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STANLEY'S PLAN FOR THE LIVINGSTONE EXPEDITION
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STANLEY'S PLAN FOR THE LIVINGSTONE EXPEDITION

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STANLEY'S PLAN FOR THE LIVINGSTONE EXPEDITION

RICHARD FRANCIS BURTON (1821-1890) The Lake Regions of Central Africa. London: Longman, Green, Longman, and Roberts, 1860. 2 volumes, 8° (212 x 136mm.). 10 chromoxylographic plates only (of 12), including frontispieces. Wood-engraved illustrations. With half-titles. (Lacking two plates and folding map in vol. I, two plates in vol. II torn along bottom margin and detached, some waterstaining and occasional soiling.) Contemporary green half calf and marbled boards, spine compartments ruled in gilt and directly lettered, speckled edges (rubbed). Provenance: 'stock 2 vols. 20/-' (purchase price pencilled on verso of front free endpaper to vol. I) -- copious pencil annotations in H.M. Stanley's hand.

FIRST EDITION OF BURTON'S SECOND BOOK ON AFRICA. STANLEY'S COPY WITH NUMEROUS PENCIL NOTES AND ANNOTATIONS, INDICATING THAT IT WAS USED AS A GUIDE FOR EQUIPPING AND PLANNING HIS EXPEDITION TO RESCUE LIVINGSTONE. The expedition sailed from Zanzibar on 5 February 1871, after Stanley had spent a month gathering men, stores and equipment. Stanley's interest in the text is purely pragmatic, and reveals a debt of practical know-how to Burton, as the earlier explorer of the region, which is not acknowledged either in How I found Livingstone or the Autobiography. In effect, Burton's text is used as an explorer's Baedeker, a guide to routes, to the number of miles that can be travelled in a day, the stores and provisions needed and, above all, to the financial budgeting of the expedition. Particular attention is given to his 'List Stasimetric and Hypsometric. Names of Khambi or stages made by the East African expedition, and heights of the central crucial stations' on pp. xi-xiv of volume I. Here Stanley has noted the number of days it takes to travel through a particular area in the left hand margin, and repeated Burton's figures of altitude in the right hand margin, adding up some of the smaller figures. In some cases, he has also made a note of stages as being 'safe' or 'good,' 'good for milk,' or alternatively 'feverish' or a 'bad place,' drawing his information from the chapters that follow. In the main narrative, there are more occasional annotations and calculations, covering some 24 pages, and further passages are scored or underlined, again indicating Stanley's wish to move fast -- his interest in the distances travelled in a given quota of days, and likewise in portering methods and costs. He notes what supplies of beads, cloth, wire and shot are needed as payment for porters, also the amount of food rations (for example, see vol. I, pp. 146-151, and vol. II, p. 229). Other points of interest are weather conditions and opportunities for shooting.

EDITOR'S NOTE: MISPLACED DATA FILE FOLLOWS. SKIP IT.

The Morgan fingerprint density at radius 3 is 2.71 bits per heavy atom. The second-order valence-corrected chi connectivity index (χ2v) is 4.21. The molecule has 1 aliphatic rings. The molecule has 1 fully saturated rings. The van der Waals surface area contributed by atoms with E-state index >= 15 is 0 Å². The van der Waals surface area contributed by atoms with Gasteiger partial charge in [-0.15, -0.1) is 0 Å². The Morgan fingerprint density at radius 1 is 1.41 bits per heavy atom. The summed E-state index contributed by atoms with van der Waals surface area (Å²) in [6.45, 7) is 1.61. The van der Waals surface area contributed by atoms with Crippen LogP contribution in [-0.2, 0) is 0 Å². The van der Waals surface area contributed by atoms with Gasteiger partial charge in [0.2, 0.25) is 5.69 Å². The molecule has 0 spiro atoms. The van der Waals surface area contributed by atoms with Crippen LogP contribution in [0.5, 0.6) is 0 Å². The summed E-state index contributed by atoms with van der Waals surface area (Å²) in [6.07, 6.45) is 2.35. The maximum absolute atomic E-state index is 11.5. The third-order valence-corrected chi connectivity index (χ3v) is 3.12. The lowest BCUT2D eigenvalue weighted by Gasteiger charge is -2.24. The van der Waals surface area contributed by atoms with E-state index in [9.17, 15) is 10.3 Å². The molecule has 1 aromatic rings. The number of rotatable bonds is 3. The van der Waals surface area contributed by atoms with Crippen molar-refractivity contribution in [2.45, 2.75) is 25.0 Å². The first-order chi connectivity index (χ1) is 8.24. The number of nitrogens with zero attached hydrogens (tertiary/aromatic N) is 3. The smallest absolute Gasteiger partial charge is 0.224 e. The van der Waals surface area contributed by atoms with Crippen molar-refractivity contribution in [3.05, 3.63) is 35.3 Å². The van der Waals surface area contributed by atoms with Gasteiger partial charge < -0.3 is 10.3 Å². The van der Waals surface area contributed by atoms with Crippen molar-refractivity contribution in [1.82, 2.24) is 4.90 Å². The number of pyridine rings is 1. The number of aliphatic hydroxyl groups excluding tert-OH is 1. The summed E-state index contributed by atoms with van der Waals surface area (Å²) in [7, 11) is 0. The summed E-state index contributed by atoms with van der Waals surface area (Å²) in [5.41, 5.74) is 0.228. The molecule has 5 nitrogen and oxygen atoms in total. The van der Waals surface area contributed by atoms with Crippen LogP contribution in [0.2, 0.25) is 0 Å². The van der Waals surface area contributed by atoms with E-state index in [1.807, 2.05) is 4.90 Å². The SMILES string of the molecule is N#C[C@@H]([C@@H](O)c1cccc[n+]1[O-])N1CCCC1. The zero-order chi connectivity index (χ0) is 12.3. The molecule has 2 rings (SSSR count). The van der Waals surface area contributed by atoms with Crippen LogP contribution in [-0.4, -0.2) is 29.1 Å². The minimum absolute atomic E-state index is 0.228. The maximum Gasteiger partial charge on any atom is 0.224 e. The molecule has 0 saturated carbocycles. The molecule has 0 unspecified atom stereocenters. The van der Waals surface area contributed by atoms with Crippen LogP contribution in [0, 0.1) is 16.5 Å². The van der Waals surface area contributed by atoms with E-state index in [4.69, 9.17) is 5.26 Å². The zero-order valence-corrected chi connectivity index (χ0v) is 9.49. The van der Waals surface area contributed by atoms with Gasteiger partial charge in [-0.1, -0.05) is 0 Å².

On page 340 of volume I, Burton has recorded the $20 cost of taking a single porter to Lake Tanganyika and back; while Stanley has neither annotated nor scored this page itself, he has scribbled the information down on the front free endpaper: 'Porters to Lake and Back to Zanzibar page 340 vol. I. $20 each.' Above this reference, there is a column of figures giving an estimate of expenses for his own expedition in dollars ('Donkeys and supplies 800 Cloth 700 Beads 130 Wire 150 Europeans 300 Guard 10 men 600 30 porters $20 each 600,' making a final total of [$]3280). The costs copiously listed on the rear endpapers and pastedown of volume II are given in enough detail to show that they are actual expenses incurred rather than estimates. Many relate to goods required for barter or to make payment for porterage ('coil bracelets, cloths, strings of beads, white beads'), and such small purchases are noted as '2 good coffee mills [$]5' and '1 flag [$]1.' Particularly fascinating are the costs given for making his 'Canvas Boat ... 30 feet long -- 12 feet beam,' recorded on the rear pastedown of volume II, also the necessary tools for making and maintaining the boat. A list of other essential supplies, though not of costs, is given on the front pastedowns of volume I-II. This list begins: 'Norton's tube wells 100 lbs. Gunpowder 60 lbs. Bar Lead 98 lbs. Shot tobacco vaccinating matter calcium light Introductory letters to Kaseb 1 dozen Collis Brown's Chlorydiper ....'; the rest of the list in volume I is partly obscured by the mounting of a dried and pressed East African leaf on the pastedown; another leaf, either from the same tree or species of tree, is squashed in on the rear pastedown.

This association copy of The Lake Regions of Central Africa links two of the greatest names in African exploration -- Burton and Stanley. It has the interest of showing how Stanley planned and budgeted for his first expedition, and reveals the strength of his ambition, his competitive wish to match or even exceed the distances that Burton could accomplish through a heavier investment in men and supplies. Stanley complained on his return to England that neither Burton nor Speke gave sufficient information on how to plan an expedition. However, this was not the case as both dealt with the subject, rather that the scale of expedition that Stanley planned was not how these venerable explorers worked. Hosken p. 34; Penzer p. 65. (2)
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